The new “Britsaver” pension, which the government announced this week, could make matters worse for millions.
Under the new rules all companies must set up a pension scheme for staff from 2012.
Workers will pay in a minimum of 4 percent of their wages (unless they opt out) while their bosses will contribute 3 percent plus tax relief of 1 percent.
Such small amounts will do nothing for low earners except reduce their present wages and make them ineligible for pension top-ups under benefit rules. The government will save, workers will lose out.
And pension experts fear companies will take the opportunity to make their workers’ existing pension schemes less generous.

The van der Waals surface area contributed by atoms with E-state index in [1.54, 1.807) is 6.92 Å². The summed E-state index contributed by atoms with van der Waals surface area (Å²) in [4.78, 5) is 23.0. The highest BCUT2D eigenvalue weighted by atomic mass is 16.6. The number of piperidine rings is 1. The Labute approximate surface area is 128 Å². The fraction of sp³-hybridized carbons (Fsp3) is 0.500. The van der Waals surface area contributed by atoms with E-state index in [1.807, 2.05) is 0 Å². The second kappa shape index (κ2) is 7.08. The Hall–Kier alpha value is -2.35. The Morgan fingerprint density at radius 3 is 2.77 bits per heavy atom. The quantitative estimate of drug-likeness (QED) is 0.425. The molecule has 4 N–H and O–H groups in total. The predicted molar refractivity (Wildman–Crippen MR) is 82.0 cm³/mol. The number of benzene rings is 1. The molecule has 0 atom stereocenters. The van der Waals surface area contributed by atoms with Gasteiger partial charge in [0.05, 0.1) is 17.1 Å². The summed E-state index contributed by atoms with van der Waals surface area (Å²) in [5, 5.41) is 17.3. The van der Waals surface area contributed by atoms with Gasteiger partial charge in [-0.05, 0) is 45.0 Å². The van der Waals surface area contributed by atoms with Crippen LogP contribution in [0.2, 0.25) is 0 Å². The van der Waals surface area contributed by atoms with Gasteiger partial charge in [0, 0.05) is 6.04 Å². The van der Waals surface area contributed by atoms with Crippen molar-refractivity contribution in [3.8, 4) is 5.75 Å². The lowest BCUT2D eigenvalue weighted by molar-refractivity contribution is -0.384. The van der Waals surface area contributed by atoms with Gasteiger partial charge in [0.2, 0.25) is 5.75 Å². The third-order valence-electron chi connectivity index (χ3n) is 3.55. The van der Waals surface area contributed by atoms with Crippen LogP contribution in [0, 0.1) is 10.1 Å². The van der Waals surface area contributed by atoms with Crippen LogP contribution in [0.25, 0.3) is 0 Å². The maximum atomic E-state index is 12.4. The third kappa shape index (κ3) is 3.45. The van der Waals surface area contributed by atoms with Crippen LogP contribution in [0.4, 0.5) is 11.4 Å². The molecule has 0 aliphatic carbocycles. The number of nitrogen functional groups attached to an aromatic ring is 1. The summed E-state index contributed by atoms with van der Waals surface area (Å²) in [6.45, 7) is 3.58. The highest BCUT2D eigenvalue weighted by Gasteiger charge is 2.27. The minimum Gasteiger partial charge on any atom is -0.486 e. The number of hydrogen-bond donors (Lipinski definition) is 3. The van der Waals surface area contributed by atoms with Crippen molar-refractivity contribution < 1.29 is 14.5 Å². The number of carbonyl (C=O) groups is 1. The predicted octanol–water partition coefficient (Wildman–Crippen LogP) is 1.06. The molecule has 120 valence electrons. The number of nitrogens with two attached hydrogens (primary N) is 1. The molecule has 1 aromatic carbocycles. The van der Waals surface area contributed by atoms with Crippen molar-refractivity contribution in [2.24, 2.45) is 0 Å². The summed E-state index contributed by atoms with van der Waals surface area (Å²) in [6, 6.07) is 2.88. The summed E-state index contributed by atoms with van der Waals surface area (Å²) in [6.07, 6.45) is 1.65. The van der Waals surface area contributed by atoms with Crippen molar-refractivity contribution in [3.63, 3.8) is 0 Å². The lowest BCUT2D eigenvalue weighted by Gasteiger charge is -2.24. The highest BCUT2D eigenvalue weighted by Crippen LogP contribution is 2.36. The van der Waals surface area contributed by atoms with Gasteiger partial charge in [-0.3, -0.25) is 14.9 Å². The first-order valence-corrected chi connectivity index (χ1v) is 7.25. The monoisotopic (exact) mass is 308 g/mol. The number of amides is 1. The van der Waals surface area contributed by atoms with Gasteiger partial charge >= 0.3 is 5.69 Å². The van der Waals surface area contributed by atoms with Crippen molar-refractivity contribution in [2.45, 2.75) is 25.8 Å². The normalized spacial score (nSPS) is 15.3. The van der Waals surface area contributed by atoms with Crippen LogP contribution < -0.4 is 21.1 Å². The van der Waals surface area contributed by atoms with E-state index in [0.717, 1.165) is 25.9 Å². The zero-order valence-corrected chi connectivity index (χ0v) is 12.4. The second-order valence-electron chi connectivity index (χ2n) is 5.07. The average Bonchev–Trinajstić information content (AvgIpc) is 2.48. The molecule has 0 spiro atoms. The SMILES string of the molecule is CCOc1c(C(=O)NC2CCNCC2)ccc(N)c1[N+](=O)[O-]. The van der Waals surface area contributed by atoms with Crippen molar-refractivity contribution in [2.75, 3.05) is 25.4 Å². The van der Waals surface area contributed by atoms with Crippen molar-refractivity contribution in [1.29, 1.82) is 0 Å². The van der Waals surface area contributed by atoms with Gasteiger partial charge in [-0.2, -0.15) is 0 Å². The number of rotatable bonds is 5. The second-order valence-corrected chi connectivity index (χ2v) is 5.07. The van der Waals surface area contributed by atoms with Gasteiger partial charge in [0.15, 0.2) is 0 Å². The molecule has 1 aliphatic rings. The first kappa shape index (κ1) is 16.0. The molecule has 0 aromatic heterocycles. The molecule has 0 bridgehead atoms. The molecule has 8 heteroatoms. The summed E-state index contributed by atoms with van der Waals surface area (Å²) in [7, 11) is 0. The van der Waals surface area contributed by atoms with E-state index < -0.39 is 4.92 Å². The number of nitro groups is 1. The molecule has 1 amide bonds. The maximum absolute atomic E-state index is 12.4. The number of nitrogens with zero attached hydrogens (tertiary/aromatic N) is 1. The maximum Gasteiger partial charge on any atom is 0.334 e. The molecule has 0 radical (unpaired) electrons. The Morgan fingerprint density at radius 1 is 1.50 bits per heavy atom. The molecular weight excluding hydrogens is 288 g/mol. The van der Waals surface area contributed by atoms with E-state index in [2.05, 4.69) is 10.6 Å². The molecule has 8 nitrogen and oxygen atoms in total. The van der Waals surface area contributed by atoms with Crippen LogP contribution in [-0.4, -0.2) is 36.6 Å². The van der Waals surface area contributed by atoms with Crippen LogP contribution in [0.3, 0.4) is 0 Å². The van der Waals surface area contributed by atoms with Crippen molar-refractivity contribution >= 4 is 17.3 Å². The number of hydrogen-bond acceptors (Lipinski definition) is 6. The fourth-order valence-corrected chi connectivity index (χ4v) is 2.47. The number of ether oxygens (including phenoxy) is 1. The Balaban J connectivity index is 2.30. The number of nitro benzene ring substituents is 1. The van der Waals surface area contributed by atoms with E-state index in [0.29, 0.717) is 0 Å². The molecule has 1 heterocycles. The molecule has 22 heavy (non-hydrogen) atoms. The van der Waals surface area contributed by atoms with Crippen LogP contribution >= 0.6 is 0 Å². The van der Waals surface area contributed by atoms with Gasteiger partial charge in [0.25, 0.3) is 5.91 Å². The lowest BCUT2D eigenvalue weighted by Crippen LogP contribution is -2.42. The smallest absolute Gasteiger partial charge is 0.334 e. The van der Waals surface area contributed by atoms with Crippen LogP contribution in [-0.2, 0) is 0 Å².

Philip Hammond, the Tory pensions spokesman, showed how managers were thinking when he said, “There are already a lot of finance directors around the country looking at the cost of their existing pension scheme, and preparing to slash the bill.”
At present, firms that pay into pension schemes contribute an average of 7.6 percent of workers’ pay.
The new scheme will also be administered by private firms, with all the attendant dangers that come with that.
Demand action over new scheme
The government’s latest proposals for the local government pension scheme were due to be unveiled on Friday of this week.
They are almost certain to be “pay more for less”.
If they are, then the Unison union has pledged to call a national strike ballot.
This would most probably be widened to include 11 other local government unions.
As soon as the proposals are released, Unison members should contact the members of the service group executive – which meets on 19 December – to demand action.